By Daniel Smith, head of security research, Radware's emergency response team
One of the most significant issues facing the online gaming industry is service availability as large-scale Distributed Denial of Service (DDoS) attacks are still an everyday occurrence.
Unfortunately, denial of service attacks have always and will always be a part of the gaming culture, but not every outage is considered malicious in nature. For example, when hundreds of thousands of users attempt to log in simultaneously, it creates tremendous stress on some of the largest networks in the world resulting in a natural flood of users that can cause an outage. For operators defending these networks, identifying and mitigating malicious traffic during these times can be difficult even for the most advanced team.
The good news is most of these attacks can often be forecast allowing operators time to prepare. In general, what makes target gaming companies attractive to “DDoSers” is their massive user base and potential impact. Criminals will often strategically launch DDoS attacks during a new release, tournament or special promotion because they know there will be an increase of traffic and stress put on the network allowing them to cause the greatest amount of damage and impact the most users. For example, in October 2018 Ubisoft’s new release, Assassin’s Creed: Odyssey, was targeted on its release day by a series of DDoS attacks that prevented users from connecting to the game’s servers.
Three Types of DDoS Attackers
There are numerous reasons why someone would launch a denial of service attack against an online gaming platform, but most can be categorized into one of three groups.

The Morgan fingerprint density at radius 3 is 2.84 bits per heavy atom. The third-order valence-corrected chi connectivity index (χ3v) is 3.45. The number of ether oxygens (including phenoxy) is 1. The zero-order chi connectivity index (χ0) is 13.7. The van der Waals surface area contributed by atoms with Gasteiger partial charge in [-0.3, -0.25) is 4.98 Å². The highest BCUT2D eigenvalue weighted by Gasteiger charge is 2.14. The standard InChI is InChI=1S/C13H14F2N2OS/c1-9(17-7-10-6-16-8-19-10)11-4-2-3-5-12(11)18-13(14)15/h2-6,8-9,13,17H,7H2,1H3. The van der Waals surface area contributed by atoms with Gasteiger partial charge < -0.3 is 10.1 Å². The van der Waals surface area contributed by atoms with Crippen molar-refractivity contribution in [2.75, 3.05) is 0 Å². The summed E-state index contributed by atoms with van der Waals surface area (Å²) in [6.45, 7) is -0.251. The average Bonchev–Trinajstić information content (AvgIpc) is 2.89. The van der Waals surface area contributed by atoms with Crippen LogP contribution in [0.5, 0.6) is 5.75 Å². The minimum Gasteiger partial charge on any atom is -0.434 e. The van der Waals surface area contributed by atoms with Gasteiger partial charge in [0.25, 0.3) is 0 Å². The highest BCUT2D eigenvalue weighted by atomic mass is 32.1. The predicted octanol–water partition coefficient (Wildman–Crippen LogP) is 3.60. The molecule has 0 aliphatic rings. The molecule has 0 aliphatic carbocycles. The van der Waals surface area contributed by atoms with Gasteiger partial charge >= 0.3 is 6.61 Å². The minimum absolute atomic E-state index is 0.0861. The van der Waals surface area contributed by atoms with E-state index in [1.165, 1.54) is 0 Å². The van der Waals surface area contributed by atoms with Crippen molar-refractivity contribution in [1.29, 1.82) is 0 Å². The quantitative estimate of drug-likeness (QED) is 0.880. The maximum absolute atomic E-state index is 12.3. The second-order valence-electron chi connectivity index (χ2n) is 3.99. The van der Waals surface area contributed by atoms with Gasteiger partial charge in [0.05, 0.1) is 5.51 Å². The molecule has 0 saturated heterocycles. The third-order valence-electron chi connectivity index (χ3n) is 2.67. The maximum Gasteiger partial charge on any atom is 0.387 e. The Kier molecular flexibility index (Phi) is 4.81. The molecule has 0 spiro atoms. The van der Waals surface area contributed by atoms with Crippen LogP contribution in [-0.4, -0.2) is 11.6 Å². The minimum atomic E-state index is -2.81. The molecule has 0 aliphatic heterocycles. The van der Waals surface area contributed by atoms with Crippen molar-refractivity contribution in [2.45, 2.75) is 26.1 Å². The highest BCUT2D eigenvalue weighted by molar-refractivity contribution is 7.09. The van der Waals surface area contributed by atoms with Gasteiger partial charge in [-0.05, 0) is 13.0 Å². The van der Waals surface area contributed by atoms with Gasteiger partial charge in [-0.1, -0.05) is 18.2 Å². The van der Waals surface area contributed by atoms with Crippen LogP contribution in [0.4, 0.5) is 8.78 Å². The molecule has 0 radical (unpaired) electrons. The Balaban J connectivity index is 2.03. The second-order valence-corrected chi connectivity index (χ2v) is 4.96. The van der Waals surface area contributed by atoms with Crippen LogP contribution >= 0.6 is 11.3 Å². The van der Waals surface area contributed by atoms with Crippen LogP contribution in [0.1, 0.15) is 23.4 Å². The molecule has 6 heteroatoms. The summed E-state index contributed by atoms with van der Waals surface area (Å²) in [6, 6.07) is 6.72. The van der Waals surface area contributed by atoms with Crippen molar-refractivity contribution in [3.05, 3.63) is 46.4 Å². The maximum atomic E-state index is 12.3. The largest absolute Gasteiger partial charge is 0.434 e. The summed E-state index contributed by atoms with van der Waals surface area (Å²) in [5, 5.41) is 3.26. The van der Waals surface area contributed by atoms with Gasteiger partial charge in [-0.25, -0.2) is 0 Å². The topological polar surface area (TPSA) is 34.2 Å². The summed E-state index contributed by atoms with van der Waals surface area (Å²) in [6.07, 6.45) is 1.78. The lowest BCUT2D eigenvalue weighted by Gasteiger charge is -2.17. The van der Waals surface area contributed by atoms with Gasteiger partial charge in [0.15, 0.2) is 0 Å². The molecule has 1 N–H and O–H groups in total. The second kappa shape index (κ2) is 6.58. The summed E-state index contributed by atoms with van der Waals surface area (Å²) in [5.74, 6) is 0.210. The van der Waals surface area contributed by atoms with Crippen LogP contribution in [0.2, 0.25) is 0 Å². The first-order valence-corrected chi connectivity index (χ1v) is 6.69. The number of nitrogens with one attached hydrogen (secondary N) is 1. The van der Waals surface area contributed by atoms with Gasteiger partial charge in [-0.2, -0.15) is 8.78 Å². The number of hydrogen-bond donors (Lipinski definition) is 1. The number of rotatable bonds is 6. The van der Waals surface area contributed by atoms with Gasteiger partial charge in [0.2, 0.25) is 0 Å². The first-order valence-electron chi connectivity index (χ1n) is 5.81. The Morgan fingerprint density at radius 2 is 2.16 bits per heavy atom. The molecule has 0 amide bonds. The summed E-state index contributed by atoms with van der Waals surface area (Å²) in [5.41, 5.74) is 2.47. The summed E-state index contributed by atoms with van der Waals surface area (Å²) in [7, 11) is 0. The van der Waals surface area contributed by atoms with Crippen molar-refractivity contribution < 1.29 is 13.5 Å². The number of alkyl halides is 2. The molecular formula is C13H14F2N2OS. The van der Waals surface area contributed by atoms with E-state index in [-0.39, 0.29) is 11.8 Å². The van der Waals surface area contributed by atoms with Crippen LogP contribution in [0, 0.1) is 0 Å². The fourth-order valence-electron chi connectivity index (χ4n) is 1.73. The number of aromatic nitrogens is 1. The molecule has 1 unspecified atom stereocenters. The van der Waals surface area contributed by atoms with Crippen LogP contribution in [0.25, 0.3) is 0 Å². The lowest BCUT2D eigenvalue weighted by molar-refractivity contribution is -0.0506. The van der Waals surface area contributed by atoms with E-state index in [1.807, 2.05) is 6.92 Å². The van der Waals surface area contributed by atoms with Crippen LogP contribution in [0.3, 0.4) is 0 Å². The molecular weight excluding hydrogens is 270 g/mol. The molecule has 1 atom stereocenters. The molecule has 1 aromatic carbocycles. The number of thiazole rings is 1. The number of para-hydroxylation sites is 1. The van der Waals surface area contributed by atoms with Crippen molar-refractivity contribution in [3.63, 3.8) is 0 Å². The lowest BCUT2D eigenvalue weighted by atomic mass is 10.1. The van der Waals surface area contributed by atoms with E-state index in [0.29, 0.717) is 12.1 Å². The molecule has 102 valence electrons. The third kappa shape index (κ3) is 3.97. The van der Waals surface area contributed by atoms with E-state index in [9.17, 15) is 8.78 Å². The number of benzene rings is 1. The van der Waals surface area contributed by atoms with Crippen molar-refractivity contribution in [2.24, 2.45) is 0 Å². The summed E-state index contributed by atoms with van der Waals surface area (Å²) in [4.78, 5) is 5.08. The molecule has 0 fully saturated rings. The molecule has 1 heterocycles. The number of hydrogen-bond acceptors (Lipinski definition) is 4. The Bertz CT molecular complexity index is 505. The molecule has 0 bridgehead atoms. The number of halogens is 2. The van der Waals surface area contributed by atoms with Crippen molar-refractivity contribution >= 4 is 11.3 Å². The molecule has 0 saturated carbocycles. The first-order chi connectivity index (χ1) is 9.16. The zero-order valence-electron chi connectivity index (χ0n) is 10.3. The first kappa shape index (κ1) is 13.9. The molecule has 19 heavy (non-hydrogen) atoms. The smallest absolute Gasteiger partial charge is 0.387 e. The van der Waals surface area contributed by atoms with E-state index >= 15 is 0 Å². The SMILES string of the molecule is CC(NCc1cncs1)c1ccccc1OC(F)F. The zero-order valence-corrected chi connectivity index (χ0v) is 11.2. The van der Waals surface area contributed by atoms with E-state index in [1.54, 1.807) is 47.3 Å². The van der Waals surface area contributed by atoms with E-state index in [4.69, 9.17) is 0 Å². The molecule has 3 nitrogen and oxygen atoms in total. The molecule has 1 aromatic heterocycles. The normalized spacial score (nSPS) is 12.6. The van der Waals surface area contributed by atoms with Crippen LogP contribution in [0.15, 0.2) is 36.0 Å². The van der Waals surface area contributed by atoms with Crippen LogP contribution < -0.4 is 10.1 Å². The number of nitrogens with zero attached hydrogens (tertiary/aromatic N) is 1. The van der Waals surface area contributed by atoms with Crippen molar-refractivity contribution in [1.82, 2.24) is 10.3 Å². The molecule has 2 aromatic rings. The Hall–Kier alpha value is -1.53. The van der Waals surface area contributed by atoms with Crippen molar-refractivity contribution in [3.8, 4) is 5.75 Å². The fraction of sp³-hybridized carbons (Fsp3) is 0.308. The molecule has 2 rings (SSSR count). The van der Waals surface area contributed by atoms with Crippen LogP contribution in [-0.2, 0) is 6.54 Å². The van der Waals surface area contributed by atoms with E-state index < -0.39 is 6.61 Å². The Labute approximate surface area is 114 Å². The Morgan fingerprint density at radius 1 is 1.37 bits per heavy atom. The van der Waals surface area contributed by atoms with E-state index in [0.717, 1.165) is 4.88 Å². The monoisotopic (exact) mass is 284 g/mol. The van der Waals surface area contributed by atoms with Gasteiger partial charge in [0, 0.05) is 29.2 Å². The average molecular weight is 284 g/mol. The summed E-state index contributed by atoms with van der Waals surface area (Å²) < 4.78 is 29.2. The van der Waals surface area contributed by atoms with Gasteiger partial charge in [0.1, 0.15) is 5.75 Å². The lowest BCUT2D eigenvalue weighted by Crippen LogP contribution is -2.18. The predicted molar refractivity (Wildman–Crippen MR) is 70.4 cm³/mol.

The first group is known for their trolling antics and a general desire to disrupt another person’s day. Their assaults typically come at the most crucial moments when gamers are looking to take advantage of particular in-game content or bonuses. These events occur on specific dates and times and attackers will deliberately target their DDoS attacks during these set times. This group gets the reaction they are looking for when gamers voice their frustration at the situation and gaming operators over social media.
The second group are those that attack in retaliation. For example, when Blizzard Entertainment banned a large group of users for using automatic triggering and aimbots, the company experienced a DDoS attack in response. This group attacks their targets immediately following the ban and its only goal is to inflict damage to the company directly.
The third group of attackers are attention seekers or profiteers. Their attacks are focused mainly on tournament disruption and booting specific players for profit or stunt DDoS'ing to advertise their services during major release or holidays. By launching these attacks, their mission is to generate profit and social klout.
DDoS attacks aimed at the gaming industry over the last five years has evolved at rapid rates mainly due to the adoption of Internet of Things (IoT) devices by general consumers. Typically, today's DDoS attacks target the game industry through IoT botnets like Mirai. They produce massive volumetric attacks causing severe problems not only to game operators and their users, but to service providers who will have to absorb the high volume attacks.